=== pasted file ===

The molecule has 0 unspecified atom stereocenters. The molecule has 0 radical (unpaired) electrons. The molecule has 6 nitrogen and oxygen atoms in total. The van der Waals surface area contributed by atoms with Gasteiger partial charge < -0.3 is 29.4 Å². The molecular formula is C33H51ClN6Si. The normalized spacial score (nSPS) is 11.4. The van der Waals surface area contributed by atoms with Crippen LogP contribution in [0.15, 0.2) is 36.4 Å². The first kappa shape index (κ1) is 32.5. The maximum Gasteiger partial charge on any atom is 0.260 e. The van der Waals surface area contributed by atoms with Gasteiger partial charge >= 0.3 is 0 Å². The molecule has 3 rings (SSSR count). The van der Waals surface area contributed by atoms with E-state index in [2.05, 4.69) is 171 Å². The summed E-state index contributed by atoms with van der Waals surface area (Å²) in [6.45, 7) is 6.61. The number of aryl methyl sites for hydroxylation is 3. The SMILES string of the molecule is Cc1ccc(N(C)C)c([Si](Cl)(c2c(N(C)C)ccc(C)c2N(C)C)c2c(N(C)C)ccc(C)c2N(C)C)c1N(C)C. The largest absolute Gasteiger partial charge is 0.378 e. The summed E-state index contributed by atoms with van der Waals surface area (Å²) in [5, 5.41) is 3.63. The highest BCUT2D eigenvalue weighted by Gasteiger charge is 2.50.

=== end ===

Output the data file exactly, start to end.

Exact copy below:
The molecule has 0 unspecified atom stereocenters. The molecule has 0 radical (unpaired) electrons. The molecule has 6 nitrogen and oxygen atoms in total. The van der Waals surface area contributed by atoms with Gasteiger partial charge < -0.3 is 29.4 Å². The molecular formula is C33H51ClN6Si. The normalized spacial score (nSPS) is 11.4. The van der Waals surface area contributed by atoms with Crippen LogP contribution in [0.15, 0.2) is 36.4 Å². The first kappa shape index (κ1) is 32.5. The maximum Gasteiger partial charge on any atom is 0.260 e. The van der Waals surface area contributed by atoms with Gasteiger partial charge >= 0.3 is 0 Å². The molecule has 3 rings (SSSR count). The van der Waals surface area contributed by atoms with E-state index in [2.05, 4.69) is 171 Å². The summed E-state index contributed by atoms with van der Waals surface area (Å²) in [6.45, 7) is 6.61. The number of aryl methyl sites for hydroxylation is 3. The SMILES string of the molecule is Cc1ccc(N(C)C)c([Si](Cl)(c2c(N(C)C)ccc(C)c2N(C)C)c2c(N(C)C)ccc(C)c2N(C)C)c1N(C)C. The largest absolute Gasteiger partial charge is 0.378 e. The summed E-state index contributed by atoms with van der Waals surface area (Å²) in [5, 5.41) is 3.63. The highest BCUT2D eigenvalue weighted by Gasteiger charge is 2.50.